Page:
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Praying for Mr. Fire Part 1

You probably wouldn’t like Mr. Fire if you met him.  That’s not his real name, but that’s what his name means in English.  Many times I’ve thought, how appropriate.  He gets angry easily, he yells a lot.  He is really firey.

I think everyone in our company is scared of him.  I used to be.  But I saw God open so many doors for me to have this job, that I decided the yelling and stress around me were actually my ministry opportunity!  I just didn’t know what might mean.

You see, I’ve wanted to be a tentmaker ever since I entered MENA’s Waldensian Student program.  When I finished my electrical engineering degree, I decided to send out my CV and see where God led.  To my complete surprise, against all the odds, I got a job–an isolated laboratory job where I worked in a room by myself all day.  I didn’t feel like I was making an impact on anybody; I would go all day without seeing a single person and longer without talking to anyone.  I prayed, “Lord, I didn’t come here just to sit in this silent room; give me people to witness to!

How could I complain, then, if He gave me Mr. Fire?   But God had to move things along a little in order to make it possible.

A little disappointed with my lab job, I felt impressed to circulate my CV again.  This time I sent it to everybody, everywhere, even outside my field, and in other cities.  I shouldn’t have been surprised, then, to find myself standing in the office of the scowling, preoccupied manager of a rug import company. He was serious, straight to the point. The company needed an export manager.  I realized it was real good pay, wouldn’t require us to move, and seemed to offer lots of people contact.  I could imagine a real tentmaking mission!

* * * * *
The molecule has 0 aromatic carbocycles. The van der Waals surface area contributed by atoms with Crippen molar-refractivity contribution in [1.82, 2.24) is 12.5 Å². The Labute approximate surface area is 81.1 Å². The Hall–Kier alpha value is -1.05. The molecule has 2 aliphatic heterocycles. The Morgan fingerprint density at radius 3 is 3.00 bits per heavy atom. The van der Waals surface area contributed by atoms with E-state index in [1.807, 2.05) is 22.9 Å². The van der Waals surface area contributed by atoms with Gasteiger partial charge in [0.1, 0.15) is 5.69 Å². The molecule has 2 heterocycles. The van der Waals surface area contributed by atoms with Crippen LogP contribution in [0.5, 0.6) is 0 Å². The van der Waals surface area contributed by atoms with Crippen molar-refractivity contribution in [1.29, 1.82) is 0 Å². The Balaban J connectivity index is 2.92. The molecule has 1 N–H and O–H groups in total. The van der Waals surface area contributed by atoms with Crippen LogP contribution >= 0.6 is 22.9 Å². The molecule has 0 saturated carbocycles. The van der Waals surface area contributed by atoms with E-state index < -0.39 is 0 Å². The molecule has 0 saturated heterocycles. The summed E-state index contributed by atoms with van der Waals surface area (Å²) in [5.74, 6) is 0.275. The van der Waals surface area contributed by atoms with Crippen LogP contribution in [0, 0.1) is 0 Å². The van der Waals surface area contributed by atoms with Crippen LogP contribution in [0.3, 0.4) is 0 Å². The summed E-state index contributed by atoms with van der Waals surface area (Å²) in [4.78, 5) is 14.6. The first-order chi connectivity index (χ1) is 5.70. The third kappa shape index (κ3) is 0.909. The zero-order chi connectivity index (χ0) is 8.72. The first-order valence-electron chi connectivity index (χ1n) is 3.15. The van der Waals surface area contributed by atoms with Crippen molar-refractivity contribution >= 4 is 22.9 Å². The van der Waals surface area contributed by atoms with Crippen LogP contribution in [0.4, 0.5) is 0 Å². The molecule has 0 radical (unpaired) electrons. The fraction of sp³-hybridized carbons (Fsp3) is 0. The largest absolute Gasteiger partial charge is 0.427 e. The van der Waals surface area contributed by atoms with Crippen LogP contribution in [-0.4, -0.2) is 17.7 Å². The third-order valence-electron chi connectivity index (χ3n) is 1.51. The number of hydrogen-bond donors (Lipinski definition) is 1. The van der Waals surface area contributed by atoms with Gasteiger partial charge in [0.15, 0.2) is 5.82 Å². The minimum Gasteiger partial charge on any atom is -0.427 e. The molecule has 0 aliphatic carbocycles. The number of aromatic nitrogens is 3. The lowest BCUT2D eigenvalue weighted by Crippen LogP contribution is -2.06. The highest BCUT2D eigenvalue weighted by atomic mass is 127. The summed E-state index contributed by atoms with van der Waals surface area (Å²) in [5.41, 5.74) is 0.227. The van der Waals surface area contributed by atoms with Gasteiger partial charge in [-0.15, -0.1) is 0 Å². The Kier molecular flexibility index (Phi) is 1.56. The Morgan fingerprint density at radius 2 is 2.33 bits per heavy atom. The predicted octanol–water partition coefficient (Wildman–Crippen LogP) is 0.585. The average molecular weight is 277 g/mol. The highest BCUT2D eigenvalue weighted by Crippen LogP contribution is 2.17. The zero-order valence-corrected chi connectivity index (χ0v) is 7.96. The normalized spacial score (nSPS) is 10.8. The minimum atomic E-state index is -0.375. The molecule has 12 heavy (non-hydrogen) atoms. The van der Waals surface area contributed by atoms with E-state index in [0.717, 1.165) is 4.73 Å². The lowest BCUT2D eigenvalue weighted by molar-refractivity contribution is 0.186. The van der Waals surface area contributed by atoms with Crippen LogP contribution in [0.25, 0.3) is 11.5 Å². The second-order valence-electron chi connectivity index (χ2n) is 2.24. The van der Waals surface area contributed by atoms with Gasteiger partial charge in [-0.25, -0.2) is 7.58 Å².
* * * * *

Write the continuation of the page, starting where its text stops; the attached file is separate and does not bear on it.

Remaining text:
Trying to exude confidence, I answered all Mr. Fire’s questions as professionally as possible.  But I had to tell him I didn’t have experience in export management.  And I knew he must notice I could bare converse in the language, much less write memos and negotiate business.  And then–I had to explain I kept Saturday as my worship day and would not work from sundown to sundown.  I didn’t think he heard any of what I said.  But he did mumble, “We don’t deal with anything about religion here.” With little explanation about the job and a warning about working hard, he hired me.

Pressure and fear, though–that was the job. I learned on my first day that everyone’s goal in the company was to not irritate Mr. Fire. Delays, mistakes, or misunderstandings made him furious.  He added to the pressure by pitting workers against each other, bullying workers, and yelling whenever anything went wrong and sometimes when nothing was wrong.

It wasn’t hard to notice that some of the girls around me seemed to get yelled at more than others.  I’d often find Leyla in the restroom in tears. I didn’t always know what to say to her, but I tried to remind her how hardworking and dedicated she was.  I would try to help her when things got overwhelming. I could see her working more carefully. But Mr. Fire would still yell, at her more than others.  I wondered if he was trying to crush her.